- insists on leading new govt until 31 July despite Majoro’s nomination
Ntsebeng Motsoeli/Pascalinah Kabi
EMBATTLED Prime Minister Thomas Thabane has not yet formally quit despite the collapse of his four-party coalition this week. He is said to be digging in his heels, insisting on leading the new coalition government expected to be sworn in next week until he formally retires in July.
This could potentially plunge the country into a constitutional crisis as King Letsie III requires Mr Thabane’s formal resignation letter before inviting another leader to form a new government.
Mr Thabane’s main allies, led by small business minister Chalane Phori, have added a new dimension to the milieu of confusion. They say they only added their names to a letter terminating the current coalition after they had been informed that Mr Thabane would lead the new coalition fronted by his All Basotho Convention (ABC) and the Democratic Congress (DC).
“Mr Thabane is still the legitimate leader of the ABC and must therefore become prime minister of the new government next week,” charged Mr Phori yesterday.
“We signed (the letter terminating the current coalition) after it was agreed that the ABC-DC deal does not exclude Motsoahae Thomas Thabane and the AD (Alliance of Democrats). If Thomas Motsoahae Thabane is the legitimate leader of the ABC, then it follows he will become prime minister of the new government next week.”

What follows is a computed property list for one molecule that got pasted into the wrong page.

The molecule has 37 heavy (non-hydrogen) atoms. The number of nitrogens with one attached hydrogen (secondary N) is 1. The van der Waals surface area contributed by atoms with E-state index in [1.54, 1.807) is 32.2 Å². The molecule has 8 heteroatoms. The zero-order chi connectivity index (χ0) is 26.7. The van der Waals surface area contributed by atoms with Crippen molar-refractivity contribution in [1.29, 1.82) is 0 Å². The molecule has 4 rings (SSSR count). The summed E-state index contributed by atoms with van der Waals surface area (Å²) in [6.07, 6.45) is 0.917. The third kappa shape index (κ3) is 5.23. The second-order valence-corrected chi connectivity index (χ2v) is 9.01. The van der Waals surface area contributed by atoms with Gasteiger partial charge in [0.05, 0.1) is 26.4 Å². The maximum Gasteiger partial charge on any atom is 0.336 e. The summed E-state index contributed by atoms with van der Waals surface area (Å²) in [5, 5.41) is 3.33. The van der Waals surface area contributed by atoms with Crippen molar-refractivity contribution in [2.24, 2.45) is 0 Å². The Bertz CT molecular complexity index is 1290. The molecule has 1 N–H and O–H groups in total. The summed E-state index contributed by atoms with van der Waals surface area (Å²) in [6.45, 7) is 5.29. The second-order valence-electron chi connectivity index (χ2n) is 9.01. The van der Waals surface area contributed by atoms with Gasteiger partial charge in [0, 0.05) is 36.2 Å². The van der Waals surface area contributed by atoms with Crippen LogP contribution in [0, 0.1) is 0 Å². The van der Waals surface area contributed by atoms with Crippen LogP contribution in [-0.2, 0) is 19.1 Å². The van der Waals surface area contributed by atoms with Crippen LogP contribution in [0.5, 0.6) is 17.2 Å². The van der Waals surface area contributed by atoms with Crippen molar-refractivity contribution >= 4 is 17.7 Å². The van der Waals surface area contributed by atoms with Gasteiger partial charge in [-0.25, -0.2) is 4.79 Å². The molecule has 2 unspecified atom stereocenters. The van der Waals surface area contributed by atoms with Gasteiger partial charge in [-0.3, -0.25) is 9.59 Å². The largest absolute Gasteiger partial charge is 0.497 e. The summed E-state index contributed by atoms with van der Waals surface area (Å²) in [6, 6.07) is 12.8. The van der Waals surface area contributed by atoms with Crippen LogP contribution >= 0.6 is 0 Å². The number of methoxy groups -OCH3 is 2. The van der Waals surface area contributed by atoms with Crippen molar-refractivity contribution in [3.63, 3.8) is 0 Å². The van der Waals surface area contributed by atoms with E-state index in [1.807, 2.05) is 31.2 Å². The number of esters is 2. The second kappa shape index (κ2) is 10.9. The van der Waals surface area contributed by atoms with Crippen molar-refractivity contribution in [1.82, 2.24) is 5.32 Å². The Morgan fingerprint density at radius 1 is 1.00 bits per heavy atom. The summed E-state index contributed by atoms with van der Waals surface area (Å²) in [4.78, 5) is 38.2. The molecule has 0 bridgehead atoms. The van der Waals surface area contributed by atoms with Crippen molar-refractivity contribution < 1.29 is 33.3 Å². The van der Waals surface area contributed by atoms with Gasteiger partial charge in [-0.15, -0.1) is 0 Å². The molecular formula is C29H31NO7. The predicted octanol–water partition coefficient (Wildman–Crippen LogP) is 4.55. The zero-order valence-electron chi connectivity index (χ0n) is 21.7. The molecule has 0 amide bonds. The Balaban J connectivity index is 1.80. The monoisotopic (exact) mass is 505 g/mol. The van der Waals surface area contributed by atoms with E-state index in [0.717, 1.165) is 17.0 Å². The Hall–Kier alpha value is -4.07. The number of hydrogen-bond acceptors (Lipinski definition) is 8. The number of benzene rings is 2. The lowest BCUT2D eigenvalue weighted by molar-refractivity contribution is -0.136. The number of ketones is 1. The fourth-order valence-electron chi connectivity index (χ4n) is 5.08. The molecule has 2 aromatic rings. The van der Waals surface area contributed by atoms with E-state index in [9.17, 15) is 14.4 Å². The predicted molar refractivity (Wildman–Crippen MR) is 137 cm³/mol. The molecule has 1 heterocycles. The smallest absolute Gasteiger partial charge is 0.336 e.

But the ABC’s national executive committee (NEC), which is estranged from its leader and has led the onslaught against Mr Thabane, is having none of it. Spokesperson Montoeli Masoetsa vowed the die is cast and Mr Thabane must go now. He warned the premier now risked an ignominious exit of a no confidence vote unless he quits to enable a smooth transition to a new coalition led by Finance minister Moeketsi Majoro.
Various party officials interviewed said they had expected Mr Thabane to have gone to hand over his resignation letter to the King after the events in Parliament on Monday. By the time of going to print yesterday, the PM had not quit. In the absence of a formal no confidence vote, the premier must resign formally to enable the King to invite Dr Majoro to form a new coalition.